Spanish researchers have linked video game play to body dissatisfaction in young girls, suggesting the portrayal of female video game characters could be a contributing factor.
The researchers studied screen media use and body image satisfaction in 792 children aged under 10 from schools across Barcelona, Madrid and Seville, publishing their findings in the Mediterranean Journal of Communication.
They surveyed participants in grades 1, 2 and 3 about what screen media they used and asked a range of body image questions such as ‘how much do you like your … [body part]?’
While no negative effects were identified correlating television use with body image, the study did identify an association between girls’ video game use and negative perceptions of body image including body, eyes and skin colour.
There are a range of factors which influence children’s body satisfaction. While family and peers are the most influential, other factors such as media consumption are identified as contributing to lower levels of body self-esteem.
The researchers suggested a number of possible reasons for the results, although they noted that further research was needed.
In general, body-shape pressure tends to affect girls more than boys. The researchers note video games may have a greater impact because of the interactive element and the need to pay closer attention.
Author Dr J. Roberto Sánchez-Reina says media – including games – normalise the body standard of “beauty is white, thin and feminine”. And despite more female characters appearing in lead roles, many still conform to these body standards.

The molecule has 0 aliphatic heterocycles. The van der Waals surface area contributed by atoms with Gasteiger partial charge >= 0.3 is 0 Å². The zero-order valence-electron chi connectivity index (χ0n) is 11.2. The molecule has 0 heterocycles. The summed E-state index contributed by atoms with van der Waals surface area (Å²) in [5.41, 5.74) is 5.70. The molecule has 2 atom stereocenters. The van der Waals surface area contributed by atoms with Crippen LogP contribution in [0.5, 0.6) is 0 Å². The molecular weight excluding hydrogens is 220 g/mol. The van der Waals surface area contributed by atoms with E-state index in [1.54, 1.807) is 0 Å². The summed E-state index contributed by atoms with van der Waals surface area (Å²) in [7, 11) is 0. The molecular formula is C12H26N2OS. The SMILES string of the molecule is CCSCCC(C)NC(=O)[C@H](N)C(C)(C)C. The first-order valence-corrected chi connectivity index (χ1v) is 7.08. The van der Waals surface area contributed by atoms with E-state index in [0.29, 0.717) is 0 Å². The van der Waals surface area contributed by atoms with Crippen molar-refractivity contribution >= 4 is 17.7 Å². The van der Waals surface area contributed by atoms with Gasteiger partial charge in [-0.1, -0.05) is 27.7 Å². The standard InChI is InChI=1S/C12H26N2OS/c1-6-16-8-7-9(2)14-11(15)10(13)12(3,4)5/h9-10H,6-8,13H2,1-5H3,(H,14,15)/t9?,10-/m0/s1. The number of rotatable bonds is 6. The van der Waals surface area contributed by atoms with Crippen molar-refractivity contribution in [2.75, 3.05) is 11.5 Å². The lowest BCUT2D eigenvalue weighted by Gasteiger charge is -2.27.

Playing video games is a common pastime for children and adults alike.
Cosmos recently reported on Australian research showing 67% of households with children aged under 8 years old had at least one gaming device.
In Australia, 82% of children aged 5-14 play video games, averaging 106 minutes per day, annual research commissioned by the local video games industry shows.
Players are split relatively evenly between women (46%) and men (53%), and adults surveyed strongly agree with the need for more diverse representation in games.
While the video games industry had improved the gender diversity of playable characters over time, female characters are rarely depicted with large body types and are more likely to be sexualised than male characters.
Research into diversity in video games by the Geena Davis Institute found only 1.5% of characters in them have a large body type, and nine in ten of those characters are male.
The study also found female characters only make up about 28% of lead roles, but are ten times more likely than male characters to be depicted in revealing clothing, and five times more likely to include nudity.
The Institute recommended the games industry stop sexualising female characters and create more diverse playable characters which better reflect the broader population.
For parents they suggested calling out harmful stereotypes in games, and identifying positive role models.
Body image remains a top personal concern for young people in Australia. Cosmos recently reported on a global review of research published in PLOS Global Public Health identifing key risk factors for negative body image and disordered eating as female gender, high body-mass-index and pre-existing body image concerns.
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The low representation of playable female characters in video games broadly reflects the representation of women in the video games industry.
In Australia, of more than 2,000 employees in the industry, 75% are male, 21% female, and 4% transgender, non-binary or gender diverse. Globally, 22% of the video game workforce is female.
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